The Spitfire Girls Fly for Victory by Jenny Holmes
The Air Transport Auxiliary – the Atta girls amongst them – was a group of pilots who took enormous risks to deliver planes in Britain during the Second World War. This second novel featuring a group of these young women in the series by Jenny Holmes, titled for the most exciting and impressive of the planes they flew. I am confident that this book could be enjoyed as a stand alone novel as the characters develop within the story, and the plot stands largely alone. Three main characters, Jean Thorton, Bobbie Fraser and Mary Holland all featured in the first novel, and in this book they are all flying a variety of planes in different, often challenging circumstances. They also have lives that are really interesting, as romance or even just involvement have their moments. A new character, Viv Robertson, arrives to upset many apple carts; with her Canadian background and Hollywood experiences she is a very different, determined young woman.
One of the most impressive things about this book is the immense amount of research that goes into it on a technical level, as the women fly very different types of planes during the novel, each with their own advantages and challenges. So not only do the Spitfires, which are lovingly described, feature, but also the older planes or “crates” which may well have some definite dangers. This is not a textbook of their controls, fuel capacity and way they should have performed, but how they felt to fly, especially in specific conditions. The routes that the women take, which all offer their own challenges, are well described, as the incidents which may affect each fight. Not that this is an overly technical read; the women are given lives and emotions outside their duties, living in a large house with the owners appearing and those that actually work on the planes. Each character is treated with understanding, and develops throughout the narrative.
The book opens in March 1944, with the newly married Jean helping Mary to make a dress to go and visit her “Sweetheart” wearing, as Mary is nervous of making her way to meet the man that she loves. Jean and her new husband are eager to find their own house away from the official accommodation so they can be together, and the cottage comes with a lot of work. Bobbie, on the other hand,has strong memories of a sort of relationship which was disastrous, so is more hesitant about getting involved with another man. Into their established world arrives with a squeal of wheels Viv, with her borrowed sports car and her amazing confidence which partly covers her desperation to fly the planes and help in the war effort. As the book proceeds, two young men appear on the scene who challenge two of the women to rethink their attitudes to those who own the house and a local racehorse stables. When a mysterious young woman is introduced into their midst she has quite an effect on the others in the house.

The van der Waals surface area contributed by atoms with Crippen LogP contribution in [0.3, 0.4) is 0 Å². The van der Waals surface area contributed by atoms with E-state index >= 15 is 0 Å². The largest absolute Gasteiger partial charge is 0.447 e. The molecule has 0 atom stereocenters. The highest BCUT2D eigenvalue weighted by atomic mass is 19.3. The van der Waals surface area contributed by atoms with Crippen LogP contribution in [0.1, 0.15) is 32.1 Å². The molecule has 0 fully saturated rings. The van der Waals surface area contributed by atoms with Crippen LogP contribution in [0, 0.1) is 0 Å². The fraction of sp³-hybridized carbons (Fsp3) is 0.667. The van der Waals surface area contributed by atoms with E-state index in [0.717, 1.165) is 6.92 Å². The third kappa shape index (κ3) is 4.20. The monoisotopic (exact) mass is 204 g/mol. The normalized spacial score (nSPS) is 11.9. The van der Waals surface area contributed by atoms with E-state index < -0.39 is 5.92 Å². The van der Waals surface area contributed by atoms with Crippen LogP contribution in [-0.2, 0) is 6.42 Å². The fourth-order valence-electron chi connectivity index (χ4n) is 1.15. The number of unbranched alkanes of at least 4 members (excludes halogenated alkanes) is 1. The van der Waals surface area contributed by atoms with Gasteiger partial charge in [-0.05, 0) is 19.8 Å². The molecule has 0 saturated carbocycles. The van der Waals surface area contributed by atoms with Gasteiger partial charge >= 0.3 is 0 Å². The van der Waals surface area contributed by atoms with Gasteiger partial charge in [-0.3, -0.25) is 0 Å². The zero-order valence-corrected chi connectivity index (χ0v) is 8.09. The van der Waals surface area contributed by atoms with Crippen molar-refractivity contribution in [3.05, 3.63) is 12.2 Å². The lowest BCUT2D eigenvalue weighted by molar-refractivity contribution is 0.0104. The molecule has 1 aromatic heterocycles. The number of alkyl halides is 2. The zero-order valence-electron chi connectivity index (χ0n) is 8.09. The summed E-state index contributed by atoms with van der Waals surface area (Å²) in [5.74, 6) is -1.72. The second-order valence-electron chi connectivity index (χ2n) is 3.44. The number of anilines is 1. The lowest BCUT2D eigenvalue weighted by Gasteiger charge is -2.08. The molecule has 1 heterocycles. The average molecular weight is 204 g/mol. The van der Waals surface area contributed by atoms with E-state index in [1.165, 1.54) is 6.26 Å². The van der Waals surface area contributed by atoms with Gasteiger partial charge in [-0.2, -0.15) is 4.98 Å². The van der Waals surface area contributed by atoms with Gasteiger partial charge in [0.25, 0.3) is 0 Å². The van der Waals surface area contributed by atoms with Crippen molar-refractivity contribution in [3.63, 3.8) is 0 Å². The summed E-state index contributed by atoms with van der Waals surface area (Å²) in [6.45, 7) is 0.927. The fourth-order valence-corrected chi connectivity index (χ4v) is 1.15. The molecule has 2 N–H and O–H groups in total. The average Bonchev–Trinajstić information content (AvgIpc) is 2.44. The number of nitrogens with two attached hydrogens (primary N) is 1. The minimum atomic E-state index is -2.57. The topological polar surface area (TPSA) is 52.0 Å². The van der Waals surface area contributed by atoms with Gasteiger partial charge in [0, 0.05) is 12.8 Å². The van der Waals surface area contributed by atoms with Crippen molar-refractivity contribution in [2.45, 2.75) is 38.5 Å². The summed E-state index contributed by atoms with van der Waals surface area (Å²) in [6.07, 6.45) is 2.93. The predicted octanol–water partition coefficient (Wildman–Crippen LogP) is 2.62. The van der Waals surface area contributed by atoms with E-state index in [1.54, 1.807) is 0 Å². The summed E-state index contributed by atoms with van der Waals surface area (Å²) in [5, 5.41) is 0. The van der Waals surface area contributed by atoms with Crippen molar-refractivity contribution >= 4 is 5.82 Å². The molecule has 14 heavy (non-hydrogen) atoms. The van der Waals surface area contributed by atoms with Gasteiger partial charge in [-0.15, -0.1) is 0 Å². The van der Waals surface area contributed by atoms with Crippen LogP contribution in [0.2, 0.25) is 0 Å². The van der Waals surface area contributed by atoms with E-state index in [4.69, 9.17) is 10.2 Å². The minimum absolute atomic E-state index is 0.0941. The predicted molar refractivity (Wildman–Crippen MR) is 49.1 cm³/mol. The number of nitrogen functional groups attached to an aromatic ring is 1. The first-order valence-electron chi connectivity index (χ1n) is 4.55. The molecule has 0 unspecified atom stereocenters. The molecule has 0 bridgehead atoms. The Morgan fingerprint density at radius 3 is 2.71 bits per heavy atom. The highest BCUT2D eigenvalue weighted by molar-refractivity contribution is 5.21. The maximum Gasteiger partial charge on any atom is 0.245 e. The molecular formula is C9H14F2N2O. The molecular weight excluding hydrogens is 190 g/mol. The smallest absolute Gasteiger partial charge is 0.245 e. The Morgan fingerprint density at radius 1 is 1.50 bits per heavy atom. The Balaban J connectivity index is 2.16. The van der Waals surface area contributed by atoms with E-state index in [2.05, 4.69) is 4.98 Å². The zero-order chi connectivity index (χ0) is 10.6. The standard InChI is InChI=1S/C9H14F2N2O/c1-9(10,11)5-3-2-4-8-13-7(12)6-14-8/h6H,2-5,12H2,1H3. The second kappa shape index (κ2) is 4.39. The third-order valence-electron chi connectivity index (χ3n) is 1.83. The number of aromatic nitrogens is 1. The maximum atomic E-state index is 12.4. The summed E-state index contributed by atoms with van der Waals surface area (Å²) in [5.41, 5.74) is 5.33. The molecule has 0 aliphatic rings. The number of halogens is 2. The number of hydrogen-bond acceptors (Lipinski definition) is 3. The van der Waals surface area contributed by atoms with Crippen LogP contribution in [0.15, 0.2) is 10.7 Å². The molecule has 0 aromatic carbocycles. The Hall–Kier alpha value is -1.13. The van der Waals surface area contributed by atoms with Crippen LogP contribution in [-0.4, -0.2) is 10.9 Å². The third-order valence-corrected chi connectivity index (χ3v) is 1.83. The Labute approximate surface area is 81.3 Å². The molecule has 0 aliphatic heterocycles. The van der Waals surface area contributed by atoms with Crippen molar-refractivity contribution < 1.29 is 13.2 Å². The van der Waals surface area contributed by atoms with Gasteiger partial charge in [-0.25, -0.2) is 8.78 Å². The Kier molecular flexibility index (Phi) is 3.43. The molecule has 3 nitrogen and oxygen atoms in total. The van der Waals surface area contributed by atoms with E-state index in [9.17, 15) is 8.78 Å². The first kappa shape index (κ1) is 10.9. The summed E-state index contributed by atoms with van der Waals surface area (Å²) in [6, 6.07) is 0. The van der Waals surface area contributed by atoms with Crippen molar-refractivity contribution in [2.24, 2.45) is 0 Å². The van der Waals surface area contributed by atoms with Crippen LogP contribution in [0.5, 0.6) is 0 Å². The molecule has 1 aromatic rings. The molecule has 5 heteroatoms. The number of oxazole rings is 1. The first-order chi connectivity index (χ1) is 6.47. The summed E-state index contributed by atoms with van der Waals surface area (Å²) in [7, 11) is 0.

This is a totally absorbing book which recounts vividly fictional accounts of the women who made a vital contribution to the war effort in delivering planes to the correct airfields. It is frank about the cost to the women who were part of the Atta ranks, the risks they ran, the way they had to have relationships affected by war. Informative but never dry, this really brings the women alive as they flew planes in circumstances their male counterparts would perhaps not risk. Each portrait is very three dimensional, with lots of depth, and altogether this is a very enthralling book.